THEY had invited friends and family to the mediaeval-style christening of their son Michael Joseph.

But the guests were amazed when Denise Kelly and Mick Howarth surprised them all - and got married, too.

The double celebration took place at Our Lady of Lourdes Roman Catholic Church in Farnworth on Saturday, starting with the christening of Michael Joseph.

Mum-of-three Mrs Howarth, whose elder son Nathan hit the headlines because he suffers from a rare blood disorder, said: "Mick and I have been together for 18 years and people have been saying for ages that we should get married, but we've had so much else to deal with we hadn't done it. We just decided to go ahead with it as a surprise.

"I couldn't look at anyone when I was walking down the aisle, but it was everything I dreamed it would be. Before the ceremony, Mick told my dad what we were planning to do and he burst into tears. My son, Nathan, just couldn't believe it either."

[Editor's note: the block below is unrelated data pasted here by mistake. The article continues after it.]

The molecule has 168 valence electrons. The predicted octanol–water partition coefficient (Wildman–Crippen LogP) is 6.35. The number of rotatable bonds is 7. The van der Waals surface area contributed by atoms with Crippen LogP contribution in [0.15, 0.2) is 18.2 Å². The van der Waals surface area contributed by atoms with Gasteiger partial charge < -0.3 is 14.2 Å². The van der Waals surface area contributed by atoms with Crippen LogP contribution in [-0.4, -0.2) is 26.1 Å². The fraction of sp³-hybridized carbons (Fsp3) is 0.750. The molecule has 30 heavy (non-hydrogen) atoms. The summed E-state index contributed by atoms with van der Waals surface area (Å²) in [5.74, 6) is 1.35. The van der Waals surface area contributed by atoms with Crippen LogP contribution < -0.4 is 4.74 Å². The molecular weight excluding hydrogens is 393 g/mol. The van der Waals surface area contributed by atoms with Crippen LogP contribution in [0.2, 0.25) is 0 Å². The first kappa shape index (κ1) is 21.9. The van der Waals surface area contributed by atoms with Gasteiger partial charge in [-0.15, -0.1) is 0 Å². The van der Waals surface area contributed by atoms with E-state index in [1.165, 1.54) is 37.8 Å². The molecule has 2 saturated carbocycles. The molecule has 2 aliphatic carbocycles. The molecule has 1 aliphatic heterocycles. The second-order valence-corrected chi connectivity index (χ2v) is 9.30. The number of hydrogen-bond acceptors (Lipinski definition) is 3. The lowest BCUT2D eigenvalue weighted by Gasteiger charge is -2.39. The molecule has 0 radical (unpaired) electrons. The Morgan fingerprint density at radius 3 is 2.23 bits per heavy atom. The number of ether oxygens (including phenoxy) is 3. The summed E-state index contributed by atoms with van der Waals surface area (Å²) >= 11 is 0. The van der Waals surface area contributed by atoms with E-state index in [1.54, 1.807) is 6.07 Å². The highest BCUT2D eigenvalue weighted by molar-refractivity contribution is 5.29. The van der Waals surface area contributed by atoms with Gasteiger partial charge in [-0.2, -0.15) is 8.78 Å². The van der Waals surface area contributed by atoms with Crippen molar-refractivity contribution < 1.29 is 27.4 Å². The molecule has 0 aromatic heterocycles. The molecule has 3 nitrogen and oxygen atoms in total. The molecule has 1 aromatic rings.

The wedding, which also had a mediaeval theme, then moved to the Irish Centre in Lever Street, Farnworth, where guests tucked into a banquet of ham, bread and pies before being entertained by a magician and a wizard.

They then partied into the small hours.

Mrs Howarth said: "We even had a wedding cake with a difference. In mediaeval times, guests each brought an individual cake, but we reversed that and gave each guest a little cake, rather than having one huge one.

"It was a fantastic day, and I think when everyone had got over the shock of realising it was both a wedding and a christening they all had a great time. Nathan has wanted us to get married for ages and he couldn't wait to tell everyone at school."

The Howarths are now planning a romantic break in Paris in the coming months for their honeymoon. Nathan watched in tears as his parents tied the knot.

It was a happy occasion for the eight-year-old, who suffers from the rare blood disorder Fanconi's Anaemia.

At one stage his parents were told that, without a stem cell transplant, he might only have a year to live.

But the Howarths' second child, Hannah, now aged two, proved to be a genetic match for her brother, meaning cells from her umbilical cord could be transplanted into Nathan to save his life two years ago.

Following the surgery, Nathan had to be kept in isolation for seven months, but is now fighting fit.

It is hoped that the transplant could give him another 10 years, by which time a cure for Fanconi's Anaemia may have been found.